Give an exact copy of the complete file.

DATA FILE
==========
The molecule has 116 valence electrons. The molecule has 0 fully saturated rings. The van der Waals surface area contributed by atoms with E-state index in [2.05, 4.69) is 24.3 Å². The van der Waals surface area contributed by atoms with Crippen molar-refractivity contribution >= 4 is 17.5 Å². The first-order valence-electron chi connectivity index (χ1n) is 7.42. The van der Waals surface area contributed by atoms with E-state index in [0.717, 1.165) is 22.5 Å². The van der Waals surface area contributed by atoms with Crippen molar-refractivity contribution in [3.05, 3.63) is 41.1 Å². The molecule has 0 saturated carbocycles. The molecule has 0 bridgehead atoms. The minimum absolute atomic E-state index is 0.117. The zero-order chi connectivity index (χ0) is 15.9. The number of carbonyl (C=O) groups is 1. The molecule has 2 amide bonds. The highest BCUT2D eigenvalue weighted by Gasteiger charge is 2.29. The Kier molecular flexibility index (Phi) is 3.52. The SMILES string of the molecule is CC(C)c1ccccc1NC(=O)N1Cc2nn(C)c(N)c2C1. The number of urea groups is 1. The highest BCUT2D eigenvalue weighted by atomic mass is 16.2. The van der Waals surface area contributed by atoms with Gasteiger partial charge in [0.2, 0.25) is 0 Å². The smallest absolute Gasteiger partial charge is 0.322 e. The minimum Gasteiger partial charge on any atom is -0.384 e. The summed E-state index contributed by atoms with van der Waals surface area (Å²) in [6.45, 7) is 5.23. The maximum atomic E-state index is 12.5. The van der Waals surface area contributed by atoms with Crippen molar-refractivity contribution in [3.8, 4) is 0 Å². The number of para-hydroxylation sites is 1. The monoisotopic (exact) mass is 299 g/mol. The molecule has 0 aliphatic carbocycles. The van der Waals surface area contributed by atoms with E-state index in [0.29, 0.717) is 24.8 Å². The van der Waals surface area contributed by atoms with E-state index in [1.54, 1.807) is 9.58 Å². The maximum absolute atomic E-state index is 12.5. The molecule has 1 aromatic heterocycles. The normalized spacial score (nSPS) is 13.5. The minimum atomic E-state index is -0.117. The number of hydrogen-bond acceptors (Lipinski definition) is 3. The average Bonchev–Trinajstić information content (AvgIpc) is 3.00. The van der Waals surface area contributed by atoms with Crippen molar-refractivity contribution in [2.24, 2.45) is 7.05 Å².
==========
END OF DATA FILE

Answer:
The molecule has 116 valence electrons. The molecule has 0 fully saturated rings. The van der Waals surface area contributed by atoms with E-state index in [2.05, 4.69) is 24.3 Å². The van der Waals surface area contributed by atoms with Crippen molar-refractivity contribution >= 4 is 17.5 Å². The first-order valence-electron chi connectivity index (χ1n) is 7.42. The van der Waals surface area contributed by atoms with E-state index in [0.717, 1.165) is 22.5 Å². The van der Waals surface area contributed by atoms with Crippen molar-refractivity contribution in [3.05, 3.63) is 41.1 Å². The molecule has 0 saturated carbocycles. The molecule has 0 bridgehead atoms. The minimum absolute atomic E-state index is 0.117. The zero-order chi connectivity index (χ0) is 15.9. The number of carbonyl (C=O) groups is 1. The molecule has 2 amide bonds. The highest BCUT2D eigenvalue weighted by Gasteiger charge is 2.29. The Kier molecular flexibility index (Phi) is 3.52. The SMILES string of the molecule is CC(C)c1ccccc1NC(=O)N1Cc2nn(C)c(N)c2C1. The number of urea groups is 1. The highest BCUT2D eigenvalue weighted by atomic mass is 16.2. The van der Waals surface area contributed by atoms with Gasteiger partial charge in [0.2, 0.25) is 0 Å². The smallest absolute Gasteiger partial charge is 0.322 e. The minimum Gasteiger partial charge on any atom is -0.384 e. The summed E-state index contributed by atoms with van der Waals surface area (Å²) in [6.45, 7) is 5.23. The maximum atomic E-state index is 12.5. The van der Waals surface area contributed by atoms with Crippen molar-refractivity contribution in [3.8, 4) is 0 Å². The number of para-hydroxylation sites is 1. The monoisotopic (exact) mass is 299 g/mol. The molecule has 0 aliphatic carbocycles. The van der Waals surface area contributed by atoms with E-state index in [0.29, 0.717) is 24.8 Å². The van der Waals surface area contributed by atoms with E-state index in [1.54, 1.807) is 9.58 Å². The maximum absolute atomic E-state index is 12.5. The molecule has 1 aromatic heterocycles. The normalized spacial score (nSPS) is 13.5. The minimum atomic E-state index is -0.117. The number of hydrogen-bond acceptors (Lipinski definition) is 3. The average Bonchev–Trinajstić information content (AvgIpc) is 3.00. The van der Waals surface area contributed by atoms with Crippen molar-refractivity contribution in [2.24, 2.45) is 7.05 Å².